My interest in the mediation of political violence has focused on the use of night vision equipment in combat operations (Robben 2012, 2013). Military commanders throughout history overlooked the battlefield from a high vantage point and conducted their troops with bugle calls or drum beats. Aerial photography and radar were important optical mediations that replaced a visual inspection of warfighting in the twentieth century (Virilio 1989). In the twenty-first century, commanders and soldiers share a panoptical awareness of the war zone through comprehensive visual and digitized mediation. The latest night vision devices are so sophisticated that they make their users feel close to the real experience of unmediated combat but at the price of drawing soldiers into the logic of immediacy that makes them unaware of the medium through which they perceive reality (Bolter and Grusin 2000). The better the visual mediation of reality becomes, the less soldiers will realize that they see mediated images. Immediacy naturalizes the artificial sight by mistaking enhanced night vision for natural eyesight.
The proliferation of images from drones, thermal imaging, night glow viewers, and satellites further improves the soldier’s situational awareness by providing a multidimensional view of the war zone. Mediated warriors are inundated with images that oblige them to navigate through multiple options to arrive at a clear action. This conflation of representation and reality makes soldiers oblivious to visual mediation. Hypermediacy experiences the live multimedia stream as an autonomous sensorium (Bolter and Grusin 1999). The use of networked multisensory devices during combat will only further reinforce such effects when attentiveness and alertness are matters of life or death, and make soldiers prone to rely on computerized judgments through delegated agency. Battle space becomes increasingly virtual through a generative mediation with a distinct visual culture and decision-making process that therefore require urgent research attention in the anthropology of violence.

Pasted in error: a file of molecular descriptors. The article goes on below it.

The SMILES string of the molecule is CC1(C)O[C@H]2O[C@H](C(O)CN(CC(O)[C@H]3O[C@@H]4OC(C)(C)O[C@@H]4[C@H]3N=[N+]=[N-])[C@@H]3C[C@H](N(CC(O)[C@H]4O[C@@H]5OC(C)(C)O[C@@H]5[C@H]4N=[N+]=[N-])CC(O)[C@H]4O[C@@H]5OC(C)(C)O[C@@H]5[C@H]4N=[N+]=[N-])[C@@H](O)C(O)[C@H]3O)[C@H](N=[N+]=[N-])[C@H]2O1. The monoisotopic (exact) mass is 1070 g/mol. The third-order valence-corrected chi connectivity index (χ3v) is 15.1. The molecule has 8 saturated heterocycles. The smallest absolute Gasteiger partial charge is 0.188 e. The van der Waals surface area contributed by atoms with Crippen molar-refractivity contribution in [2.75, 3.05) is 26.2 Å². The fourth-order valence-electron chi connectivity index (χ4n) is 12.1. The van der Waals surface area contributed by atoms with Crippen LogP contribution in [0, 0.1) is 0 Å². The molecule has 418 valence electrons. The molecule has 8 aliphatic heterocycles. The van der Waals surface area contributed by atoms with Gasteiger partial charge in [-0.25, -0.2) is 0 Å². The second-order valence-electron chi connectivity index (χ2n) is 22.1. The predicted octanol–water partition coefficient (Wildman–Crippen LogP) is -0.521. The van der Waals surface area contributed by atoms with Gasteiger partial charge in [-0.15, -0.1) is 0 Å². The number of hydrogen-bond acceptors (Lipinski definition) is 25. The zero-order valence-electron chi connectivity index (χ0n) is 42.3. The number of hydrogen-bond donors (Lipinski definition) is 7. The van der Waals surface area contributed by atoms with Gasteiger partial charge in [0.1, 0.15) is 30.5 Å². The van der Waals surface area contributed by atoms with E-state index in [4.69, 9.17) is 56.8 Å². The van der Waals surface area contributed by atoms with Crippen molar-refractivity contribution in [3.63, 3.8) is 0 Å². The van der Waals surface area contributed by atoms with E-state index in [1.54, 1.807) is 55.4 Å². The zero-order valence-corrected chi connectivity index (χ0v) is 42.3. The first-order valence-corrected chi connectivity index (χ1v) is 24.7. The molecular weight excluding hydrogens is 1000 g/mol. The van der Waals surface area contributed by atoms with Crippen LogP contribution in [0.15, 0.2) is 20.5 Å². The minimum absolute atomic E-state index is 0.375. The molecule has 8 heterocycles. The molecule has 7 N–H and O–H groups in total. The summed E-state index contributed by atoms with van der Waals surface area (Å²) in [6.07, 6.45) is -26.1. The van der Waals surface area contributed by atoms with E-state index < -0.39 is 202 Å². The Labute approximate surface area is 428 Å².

RobbenAntonius C. G. M. 2012. “The Dead of Night: Chaos and Spectacide of Nocturnal Combat in the Iraq War.” Pp. 34–44 in War Technology Anthropology ed. K. Stroeken. New York: Berghahn Books.
RobbenAntonius C. G. M. 2013. “The Hostile Gaze: Night Vision and the Immediation of Nocturnal Combat in Vietnam and Iraq.” Pp. 132–151 in Virtual War and Magical Death: Technologies and Imaginaries for Terror and Killing ed. N. L. Whitehead and S. Finnström. Durham, NC: Duke University Press.